Wind stirs the foliage surrounding the Aspen as he crouches behind a downed spruce tree. Elk ghost through the forest alternating between shadow and light, softly speaking to one another in a language only understood by elk. A sleek and graceful cow walks only feet from the hunter hidden in the thick tangle of brush and towering forest . He draws his horn bow and looses an arrow into the crease directly behind the cow’s shoulder. The arrow deflects off of a branch on the way to the elk and slices through her abdomen quartering forward to her chest cavity. The hunter knows the shot is not a good one, he follows the wounded cow silently, hoping for the opportunity for another shot. At the edge of the forest she stops and stares back in the direction of her pursuer, suddenly an arrow pierced her shoulder burying to the fletching, the elk launches forward on wobbly legs and collapses in the meadow.
Aspen stealthily approaches the downed elk an arrow knocked to the string, a buckskin clad hunter slips from the shadows from the opposite direction on moccasin clad feet. The two hunters are from different tribes and do not speak the same language, but the language of the hunter is sometimes unspoken . Through sign and gestures they decide to butcher and share the kill.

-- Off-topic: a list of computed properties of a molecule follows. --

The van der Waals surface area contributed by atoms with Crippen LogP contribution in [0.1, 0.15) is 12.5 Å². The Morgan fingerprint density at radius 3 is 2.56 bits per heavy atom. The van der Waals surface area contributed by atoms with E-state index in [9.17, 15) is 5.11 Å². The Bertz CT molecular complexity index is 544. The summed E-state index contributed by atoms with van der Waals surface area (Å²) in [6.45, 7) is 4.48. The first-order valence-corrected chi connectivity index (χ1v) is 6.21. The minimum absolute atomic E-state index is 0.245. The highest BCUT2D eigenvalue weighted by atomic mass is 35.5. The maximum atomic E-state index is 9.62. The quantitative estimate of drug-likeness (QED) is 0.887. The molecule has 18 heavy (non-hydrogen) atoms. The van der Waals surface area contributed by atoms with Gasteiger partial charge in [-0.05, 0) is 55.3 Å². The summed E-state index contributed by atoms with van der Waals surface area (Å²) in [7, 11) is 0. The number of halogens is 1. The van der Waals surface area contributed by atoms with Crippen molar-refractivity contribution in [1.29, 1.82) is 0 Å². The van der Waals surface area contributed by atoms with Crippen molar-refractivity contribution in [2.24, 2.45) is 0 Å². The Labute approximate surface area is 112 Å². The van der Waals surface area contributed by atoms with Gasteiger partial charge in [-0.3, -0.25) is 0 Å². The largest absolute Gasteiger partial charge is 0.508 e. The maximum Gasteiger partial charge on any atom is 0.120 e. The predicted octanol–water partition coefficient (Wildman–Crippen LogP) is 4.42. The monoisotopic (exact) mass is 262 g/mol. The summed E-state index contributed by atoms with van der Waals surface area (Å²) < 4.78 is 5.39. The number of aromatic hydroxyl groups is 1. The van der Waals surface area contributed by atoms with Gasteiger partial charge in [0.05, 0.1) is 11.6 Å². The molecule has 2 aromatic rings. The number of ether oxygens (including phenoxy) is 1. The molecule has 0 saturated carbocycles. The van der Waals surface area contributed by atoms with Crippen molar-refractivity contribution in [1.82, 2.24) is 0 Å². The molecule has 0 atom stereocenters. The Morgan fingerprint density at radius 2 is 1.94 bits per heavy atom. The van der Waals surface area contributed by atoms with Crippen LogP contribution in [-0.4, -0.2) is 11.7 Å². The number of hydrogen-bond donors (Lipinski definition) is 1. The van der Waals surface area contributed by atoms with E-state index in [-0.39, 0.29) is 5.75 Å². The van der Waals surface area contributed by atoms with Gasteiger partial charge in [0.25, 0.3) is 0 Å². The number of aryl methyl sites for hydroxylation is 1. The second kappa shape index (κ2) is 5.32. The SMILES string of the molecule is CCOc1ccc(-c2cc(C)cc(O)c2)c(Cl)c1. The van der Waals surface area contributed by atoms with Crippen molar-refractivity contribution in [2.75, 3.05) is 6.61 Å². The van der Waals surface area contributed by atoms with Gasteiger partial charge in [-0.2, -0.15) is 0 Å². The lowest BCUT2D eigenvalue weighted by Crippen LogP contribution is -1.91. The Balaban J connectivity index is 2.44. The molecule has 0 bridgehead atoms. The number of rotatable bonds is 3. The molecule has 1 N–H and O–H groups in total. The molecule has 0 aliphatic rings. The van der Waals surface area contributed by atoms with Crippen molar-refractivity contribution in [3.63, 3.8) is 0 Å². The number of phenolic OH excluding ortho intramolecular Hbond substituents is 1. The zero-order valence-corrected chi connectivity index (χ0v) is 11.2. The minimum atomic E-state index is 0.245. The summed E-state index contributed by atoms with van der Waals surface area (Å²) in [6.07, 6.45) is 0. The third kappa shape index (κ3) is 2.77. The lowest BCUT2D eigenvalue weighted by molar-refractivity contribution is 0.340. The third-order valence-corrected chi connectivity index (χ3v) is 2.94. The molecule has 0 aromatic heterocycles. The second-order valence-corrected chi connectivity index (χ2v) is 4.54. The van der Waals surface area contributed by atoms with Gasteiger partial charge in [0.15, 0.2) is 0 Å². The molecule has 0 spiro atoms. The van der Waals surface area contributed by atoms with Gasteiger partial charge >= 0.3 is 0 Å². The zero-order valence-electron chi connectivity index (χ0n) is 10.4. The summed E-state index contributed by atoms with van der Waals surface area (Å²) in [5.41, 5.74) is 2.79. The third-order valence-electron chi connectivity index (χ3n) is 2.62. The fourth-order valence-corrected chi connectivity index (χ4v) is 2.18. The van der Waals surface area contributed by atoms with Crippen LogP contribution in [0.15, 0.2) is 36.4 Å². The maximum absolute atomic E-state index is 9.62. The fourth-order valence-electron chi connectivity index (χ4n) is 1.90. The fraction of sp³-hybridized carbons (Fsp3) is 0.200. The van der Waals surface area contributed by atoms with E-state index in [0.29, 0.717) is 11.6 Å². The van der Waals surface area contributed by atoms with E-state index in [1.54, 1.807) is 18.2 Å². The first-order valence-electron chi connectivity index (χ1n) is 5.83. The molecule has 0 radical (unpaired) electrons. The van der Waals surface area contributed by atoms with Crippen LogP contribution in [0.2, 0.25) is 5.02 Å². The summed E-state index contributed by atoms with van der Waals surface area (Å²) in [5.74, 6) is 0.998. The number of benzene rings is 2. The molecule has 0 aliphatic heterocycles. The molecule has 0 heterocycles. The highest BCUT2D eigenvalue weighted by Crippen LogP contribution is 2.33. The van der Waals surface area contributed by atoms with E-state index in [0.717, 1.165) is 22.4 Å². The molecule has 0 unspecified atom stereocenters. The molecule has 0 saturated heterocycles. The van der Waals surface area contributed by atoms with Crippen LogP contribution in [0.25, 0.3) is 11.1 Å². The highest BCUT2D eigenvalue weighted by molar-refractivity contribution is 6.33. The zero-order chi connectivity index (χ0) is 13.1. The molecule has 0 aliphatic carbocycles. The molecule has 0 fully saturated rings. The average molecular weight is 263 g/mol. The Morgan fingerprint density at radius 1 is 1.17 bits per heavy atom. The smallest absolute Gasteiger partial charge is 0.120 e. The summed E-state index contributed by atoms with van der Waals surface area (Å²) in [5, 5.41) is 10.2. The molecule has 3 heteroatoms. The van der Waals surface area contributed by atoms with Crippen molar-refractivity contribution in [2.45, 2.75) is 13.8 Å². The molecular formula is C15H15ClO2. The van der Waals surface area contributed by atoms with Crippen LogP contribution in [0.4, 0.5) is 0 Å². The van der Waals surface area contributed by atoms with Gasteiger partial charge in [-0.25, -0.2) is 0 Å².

Although these ancient hunters never shared their names, tribe or clan lineage or even conversation, they communicated through sign and understanding of the wilderness and her unspoken language. In this modern world we still have encounters where a look, gesture or maybe even the moment tell us all we need to know to assess the situation at hand. In the animal kingdom these wordless moments are what communication is all about, I have never heard a deer say “HEY! Watch out there is a hunter out here someplace.” But I have seen them catch the scent of danger ,raise their tails and somehow the whole herd instantly knows that danger is a possibility . Sometimes they speak to one another as a warning ,challenge, or a whole array of vocal sounds whose meanings we hardly understand. But for the most part animals communicate on a level far superior to our written and spoken language. I enjoy being around people and trying to read their unspoken body language and expressions. Often times their words contradict with their unspoken communication. Our train of thought as a hunter can be the deciding factor between success and failure, often our frame of mind will be noticed somehow by the prey we hunt. I have tested this theory on several occasions. When a deer is getting close enough for a shot I never make eye contact , always try and concentrate on a prayer of thanksgiving for the moment at hand and never allow my mind to think about the killing. These things have alerted animals to my presence on more occasions than I care to recount, through some sort of unspoken energy between hunter and prey. Even if you are not a hunter but just a lover of nature and all things natural, try stalking closer to natures creatures with your mind in a good and sacred place. You may be surprised at how close we can get to our natural brothers and sisters when we keep our minds and mouths silent… Hawk a/ho